Commentary Magazine


Democrats Afraid to Be Seen with Obama?

Competing for a speaking slot at the Democratic and Republican parties’ presidential nominating conventions is a time-honored tradition every four years. The reason is simple: presidential nominees are generally popular within the party and may be the next leader of the free world, and the conventions provide an opportunity to be seen and heard by millions of Americans. (Nielsen keeps historical convention ratings for Democrats here, and Republicans here.)

So it is surely a sign of something close to panic that Democratic Congressional Campaign Committee head Steve Israel is publicly advising Democrats to stay home from President Obama’s nominating convention this year:

The man responsible for getting Democrats elected to the Congress this fall has a message for his party’s candidates: Stay away from the Democratic National Convention in September.

“If they want to win an election, they need to be in their districts,” New York Congressman Steve Israel, chairman of the Democratic Congressional Campaign Committee, told the Reuters Washington Summit on Tuesday.

Who would have guessed the clear favorite for “least convincing political spin of the year” would go to someone other than Jay Carney or Debbie Wasserman Schultz? Not a single person will buy this spin, for two reasons: First, even if the Democrats expected another wave election in favor of the GOP, the very candidates most susceptible to that wave–less experienced members of the House–would benefit most by appearing at the convention, as it would raise their profile. And second, the announcement from Israel came after Democratic politicians began heading for the lifeboats.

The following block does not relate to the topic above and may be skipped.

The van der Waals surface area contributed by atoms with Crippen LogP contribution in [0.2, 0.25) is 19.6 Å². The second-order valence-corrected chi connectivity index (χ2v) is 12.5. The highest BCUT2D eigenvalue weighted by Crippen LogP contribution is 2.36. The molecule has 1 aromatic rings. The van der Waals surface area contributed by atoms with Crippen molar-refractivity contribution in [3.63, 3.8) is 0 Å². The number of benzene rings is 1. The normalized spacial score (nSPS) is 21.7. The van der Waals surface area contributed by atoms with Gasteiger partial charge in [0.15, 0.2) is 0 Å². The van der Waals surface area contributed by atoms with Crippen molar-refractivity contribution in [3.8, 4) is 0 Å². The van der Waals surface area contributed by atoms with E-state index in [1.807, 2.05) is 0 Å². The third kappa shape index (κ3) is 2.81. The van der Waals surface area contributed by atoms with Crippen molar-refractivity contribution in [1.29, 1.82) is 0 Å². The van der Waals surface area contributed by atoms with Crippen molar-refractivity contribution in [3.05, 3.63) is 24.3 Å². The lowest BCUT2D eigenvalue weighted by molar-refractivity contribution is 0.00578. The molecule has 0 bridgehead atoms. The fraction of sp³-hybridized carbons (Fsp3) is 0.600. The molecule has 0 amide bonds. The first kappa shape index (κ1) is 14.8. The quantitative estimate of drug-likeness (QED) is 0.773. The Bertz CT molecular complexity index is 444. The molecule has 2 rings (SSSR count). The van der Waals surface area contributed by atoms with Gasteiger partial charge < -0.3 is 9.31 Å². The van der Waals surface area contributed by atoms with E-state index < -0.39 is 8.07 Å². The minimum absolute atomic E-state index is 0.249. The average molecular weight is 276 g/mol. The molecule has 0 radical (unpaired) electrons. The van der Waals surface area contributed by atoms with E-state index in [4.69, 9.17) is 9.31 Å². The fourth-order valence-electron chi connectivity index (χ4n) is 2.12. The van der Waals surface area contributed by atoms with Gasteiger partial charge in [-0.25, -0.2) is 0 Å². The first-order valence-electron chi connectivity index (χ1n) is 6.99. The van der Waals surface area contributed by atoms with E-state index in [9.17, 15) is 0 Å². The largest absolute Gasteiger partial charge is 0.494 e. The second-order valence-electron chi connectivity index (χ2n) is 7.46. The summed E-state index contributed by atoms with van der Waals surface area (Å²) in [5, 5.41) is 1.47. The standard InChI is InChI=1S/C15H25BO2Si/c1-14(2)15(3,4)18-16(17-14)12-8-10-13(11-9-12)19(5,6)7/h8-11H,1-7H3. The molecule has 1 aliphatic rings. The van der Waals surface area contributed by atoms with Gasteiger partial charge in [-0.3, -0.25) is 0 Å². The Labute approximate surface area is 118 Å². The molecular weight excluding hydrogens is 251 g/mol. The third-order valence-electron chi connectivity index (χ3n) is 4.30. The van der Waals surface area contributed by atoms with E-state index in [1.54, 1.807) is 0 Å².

The most notable of these Democrats was Missouri Senator Claire McCaskill, whose declaration that she would be caught nowhere near the president’s convention seems to have spooked her party into making a monumental unforced error. If Democrats think they’re headed for another shellacking at the polls, perhaps they know something the rest of the country doesn’t. Because there haven’t been any serious indicators of such a wave–at least nothing like 2010.

Volunteering that information won’t help them, because it won’t increase turnout and it will draw attention to the left’s sense of impending doom–something that occasionally develops into a self-fulfilling prophecy. It also forces media outlets to report a story that has thus far flown below the radar. If this were happening to a Republican administration, mainstream newspapers would be running story after story about how the president is so unpopular, even within his own party, that no one will be seen with him, his governance too radical even for the radicals.

But those stories had yet to appear this time, with the media’s election-year sensitivity to Obama’s image helpfully guiding them. Israel took a story the president’s allies were keeping under wraps and put it in neon lights. Don’t believe the polls showing Obama and Romney just about even, the DCCC itself seems to be saying, the president is politically toxic and everyone knows it.

Well, now everyone knows it.